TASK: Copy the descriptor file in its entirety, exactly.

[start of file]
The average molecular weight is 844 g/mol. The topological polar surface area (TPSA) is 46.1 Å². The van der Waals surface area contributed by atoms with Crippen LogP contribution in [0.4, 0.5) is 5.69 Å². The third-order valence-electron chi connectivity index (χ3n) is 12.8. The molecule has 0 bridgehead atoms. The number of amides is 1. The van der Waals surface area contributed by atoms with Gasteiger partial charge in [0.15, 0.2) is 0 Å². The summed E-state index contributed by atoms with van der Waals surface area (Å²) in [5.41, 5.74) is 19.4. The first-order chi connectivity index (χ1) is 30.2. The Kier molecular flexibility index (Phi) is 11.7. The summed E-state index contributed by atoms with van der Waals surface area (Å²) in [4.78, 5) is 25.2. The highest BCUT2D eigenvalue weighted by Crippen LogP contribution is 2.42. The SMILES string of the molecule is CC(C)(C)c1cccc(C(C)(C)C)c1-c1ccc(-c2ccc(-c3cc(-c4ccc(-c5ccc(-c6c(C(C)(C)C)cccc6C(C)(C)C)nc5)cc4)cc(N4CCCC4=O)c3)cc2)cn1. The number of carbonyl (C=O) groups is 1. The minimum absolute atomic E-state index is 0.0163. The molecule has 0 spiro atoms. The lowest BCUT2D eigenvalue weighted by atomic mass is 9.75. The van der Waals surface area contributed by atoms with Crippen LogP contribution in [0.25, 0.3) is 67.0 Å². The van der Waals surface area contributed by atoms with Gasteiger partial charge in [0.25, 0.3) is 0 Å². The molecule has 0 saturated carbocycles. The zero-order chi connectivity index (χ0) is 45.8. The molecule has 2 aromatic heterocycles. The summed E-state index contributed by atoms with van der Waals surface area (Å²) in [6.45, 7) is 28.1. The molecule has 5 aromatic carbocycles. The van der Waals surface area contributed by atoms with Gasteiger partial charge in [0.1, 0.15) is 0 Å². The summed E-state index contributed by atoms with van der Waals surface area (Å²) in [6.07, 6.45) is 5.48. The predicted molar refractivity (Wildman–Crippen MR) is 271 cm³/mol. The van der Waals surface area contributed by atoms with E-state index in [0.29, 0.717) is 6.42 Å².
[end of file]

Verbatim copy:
The average molecular weight is 844 g/mol. The topological polar surface area (TPSA) is 46.1 Å². The van der Waals surface area contributed by atoms with Crippen LogP contribution in [0.4, 0.5) is 5.69 Å². The third-order valence-electron chi connectivity index (χ3n) is 12.8. The molecule has 0 bridgehead atoms. The number of amides is 1. The van der Waals surface area contributed by atoms with Gasteiger partial charge in [0.15, 0.2) is 0 Å². The summed E-state index contributed by atoms with van der Waals surface area (Å²) in [5.41, 5.74) is 19.4. The first-order chi connectivity index (χ1) is 30.2. The Kier molecular flexibility index (Phi) is 11.7. The summed E-state index contributed by atoms with van der Waals surface area (Å²) in [4.78, 5) is 25.2. The highest BCUT2D eigenvalue weighted by Crippen LogP contribution is 2.42. The SMILES string of the molecule is CC(C)(C)c1cccc(C(C)(C)C)c1-c1ccc(-c2ccc(-c3cc(-c4ccc(-c5ccc(-c6c(C(C)(C)C)cccc6C(C)(C)C)nc5)cc4)cc(N4CCCC4=O)c3)cc2)cn1. The number of carbonyl (C=O) groups is 1. The minimum absolute atomic E-state index is 0.0163. The molecule has 0 spiro atoms. The lowest BCUT2D eigenvalue weighted by atomic mass is 9.75. The van der Waals surface area contributed by atoms with Crippen LogP contribution in [0.25, 0.3) is 67.0 Å². The van der Waals surface area contributed by atoms with Gasteiger partial charge in [0.25, 0.3) is 0 Å². The molecule has 0 saturated carbocycles. The zero-order chi connectivity index (χ0) is 45.8. The molecule has 2 aromatic heterocycles. The summed E-state index contributed by atoms with van der Waals surface area (Å²) in [6.45, 7) is 28.1. The molecule has 5 aromatic carbocycles. The van der Waals surface area contributed by atoms with Gasteiger partial charge in [0.1, 0.15) is 0 Å². The summed E-state index contributed by atoms with van der Waals surface area (Å²) in [6.07, 6.45) is 5.48. The predicted molar refractivity (Wildman–Crippen MR) is 271 cm³/mol. The van der Waals surface area contributed by atoms with E-state index in [0.29, 0.717) is 6.42 Å².